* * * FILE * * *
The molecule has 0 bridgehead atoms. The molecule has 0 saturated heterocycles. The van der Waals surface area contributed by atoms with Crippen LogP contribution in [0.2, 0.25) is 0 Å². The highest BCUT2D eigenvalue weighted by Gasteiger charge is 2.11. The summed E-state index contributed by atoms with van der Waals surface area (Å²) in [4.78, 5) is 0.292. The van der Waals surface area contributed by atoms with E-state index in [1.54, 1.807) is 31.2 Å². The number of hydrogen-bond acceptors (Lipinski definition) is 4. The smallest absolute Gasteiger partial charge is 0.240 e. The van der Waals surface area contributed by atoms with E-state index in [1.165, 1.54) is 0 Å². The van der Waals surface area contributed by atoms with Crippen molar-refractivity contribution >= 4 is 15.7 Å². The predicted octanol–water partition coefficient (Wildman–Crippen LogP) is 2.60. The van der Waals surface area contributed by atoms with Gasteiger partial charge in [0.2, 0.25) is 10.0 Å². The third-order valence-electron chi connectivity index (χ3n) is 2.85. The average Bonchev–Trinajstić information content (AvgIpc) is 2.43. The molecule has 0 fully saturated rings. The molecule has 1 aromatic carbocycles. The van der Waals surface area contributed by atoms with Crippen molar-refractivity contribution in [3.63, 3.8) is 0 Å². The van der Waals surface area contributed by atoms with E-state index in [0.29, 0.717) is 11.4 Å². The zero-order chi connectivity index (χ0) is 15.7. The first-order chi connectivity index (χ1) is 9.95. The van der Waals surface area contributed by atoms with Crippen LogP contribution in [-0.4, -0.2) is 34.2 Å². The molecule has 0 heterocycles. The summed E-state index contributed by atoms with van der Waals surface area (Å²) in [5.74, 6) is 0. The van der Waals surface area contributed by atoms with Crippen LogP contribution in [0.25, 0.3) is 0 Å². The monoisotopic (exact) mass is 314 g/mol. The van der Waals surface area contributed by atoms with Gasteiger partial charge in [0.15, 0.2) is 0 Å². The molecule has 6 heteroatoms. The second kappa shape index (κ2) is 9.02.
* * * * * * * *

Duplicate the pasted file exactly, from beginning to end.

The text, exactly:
The molecule has 0 bridgehead atoms. The molecule has 0 saturated heterocycles. The van der Waals surface area contributed by atoms with Crippen LogP contribution in [0.2, 0.25) is 0 Å². The highest BCUT2D eigenvalue weighted by Gasteiger charge is 2.11. The summed E-state index contributed by atoms with van der Waals surface area (Å²) in [4.78, 5) is 0.292. The van der Waals surface area contributed by atoms with E-state index in [1.54, 1.807) is 31.2 Å². The number of hydrogen-bond acceptors (Lipinski definition) is 4. The smallest absolute Gasteiger partial charge is 0.240 e. The van der Waals surface area contributed by atoms with E-state index in [1.165, 1.54) is 0 Å². The van der Waals surface area contributed by atoms with Crippen molar-refractivity contribution >= 4 is 15.7 Å². The predicted octanol–water partition coefficient (Wildman–Crippen LogP) is 2.60. The van der Waals surface area contributed by atoms with Gasteiger partial charge in [0.2, 0.25) is 10.0 Å². The third-order valence-electron chi connectivity index (χ3n) is 2.85. The average Bonchev–Trinajstić information content (AvgIpc) is 2.43. The molecule has 0 fully saturated rings. The molecule has 1 aromatic carbocycles. The van der Waals surface area contributed by atoms with Crippen molar-refractivity contribution in [3.63, 3.8) is 0 Å². The van der Waals surface area contributed by atoms with E-state index in [0.29, 0.717) is 11.4 Å². The zero-order chi connectivity index (χ0) is 15.7. The first-order chi connectivity index (χ1) is 9.95. The van der Waals surface area contributed by atoms with Crippen LogP contribution in [-0.4, -0.2) is 34.2 Å². The molecule has 0 heterocycles. The summed E-state index contributed by atoms with van der Waals surface area (Å²) in [5.74, 6) is 0. The van der Waals surface area contributed by atoms with Crippen LogP contribution in [0.25, 0.3) is 0 Å². The monoisotopic (exact) mass is 314 g/mol. The van der Waals surface area contributed by atoms with Gasteiger partial charge in [0.15, 0.2) is 0 Å². The molecule has 6 heteroatoms. The second kappa shape index (κ2) is 9.02.